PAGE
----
So when you hear me kibbitz about the structures and methods used in the national accounts, please know that I have wide-eyed respect for the diligence and skill of hundreds of accountants and economists involved in building those structures, and populating them with data from hundreds of diverse sources. (This actually sounds like one of those Google interview/hiring questions: how would you go about estimating the value of every movie made in America since the 1920s? Books? TV programs?)

That information is hugely valuable. It’s a great example of Your Tax Dollars at Work, delivering value far above the government’s cost.

Or at least, I think it is. Somebody should gather some data on that.

Cross-posted at Asymptosis.

Identity Games: Saving ≠ Saving? Whodathunkit?

I finally figured out a simple way to explain my confusion (and that of many others, including many economists) with the whole Saving issue. I may also have figured out a useful solution to that confusion, which I present at the bottom here for my gentle readers’ delectation and denunciation.

Econ profs: I’m really curious. Do you think this post would help your intro students understand this stuff?

First: The accounting’s fine. Of course. But for some not-crazy reasons, the definition of “Saving” changes in the course of the accounting.

Thinking of the “real” sector for the moment, for simplicity and clarity. For each of the economic units at the bottom level of that sector (households and nonfinancial businesses), Saving means money saving:

(1) Saving = Income – Expenditure

But at the top, the level of “sectoral” saving, Saving means saving of real goods:

(2) Saving = Income – Consumption Expenditures

Or in words that more aptly describe what’s being depicted:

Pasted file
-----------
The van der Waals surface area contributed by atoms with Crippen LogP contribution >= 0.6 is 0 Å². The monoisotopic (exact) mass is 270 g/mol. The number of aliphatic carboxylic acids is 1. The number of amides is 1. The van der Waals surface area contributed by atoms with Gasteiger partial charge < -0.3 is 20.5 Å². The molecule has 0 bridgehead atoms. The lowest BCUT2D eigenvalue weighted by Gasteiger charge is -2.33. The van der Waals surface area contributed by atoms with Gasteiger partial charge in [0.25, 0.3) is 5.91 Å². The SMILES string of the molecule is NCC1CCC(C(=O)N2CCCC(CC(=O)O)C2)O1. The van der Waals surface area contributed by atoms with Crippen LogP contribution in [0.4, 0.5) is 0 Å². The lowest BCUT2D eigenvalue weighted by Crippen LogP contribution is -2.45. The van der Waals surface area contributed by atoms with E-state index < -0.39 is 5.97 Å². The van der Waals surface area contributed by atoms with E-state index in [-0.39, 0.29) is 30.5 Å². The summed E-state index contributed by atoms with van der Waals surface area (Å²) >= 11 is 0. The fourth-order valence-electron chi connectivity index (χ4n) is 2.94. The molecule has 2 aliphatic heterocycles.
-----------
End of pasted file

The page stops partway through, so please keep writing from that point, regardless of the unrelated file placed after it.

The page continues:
(3) Saving = Production – Consumption

(Reminder: Consumption Spending + Investment Spending = Expenditures = Income = Production)

Explanatory aside: There’s Gross or Net Saving, depending on whether Consumption just includes Consumption Spending (on goods that are bought and consumed within the period), or also includes Consumption of Fixed Assets — the very real “depreciation” of those assets. Gross is long-lived goods produced; Net is long-lived goods added, above and beyond what’s “consumed.”

Back to identities: Unlike every other measure in the national accounts, if you sum up the money Saving of all the bottom-level units, it doesn’t equal Saving for the sector. Rather:

(4) Sectoral Saving = Units’ Combined Money Saving + Investment Spending*

Investment spending, of course, causes the creation of real, long-lived goods. But this is the thing that has confused me from the get-go: Saving is (savings are) some combination of money and real goods? Aren’t financial assets supposed to be representative of, proxies for, the real assets? (Equally confusing: economists’ insistence on talking about “capital” as if it were some undifferentiated, homogeneous or vaguely contiguous lump of real and financial capital.)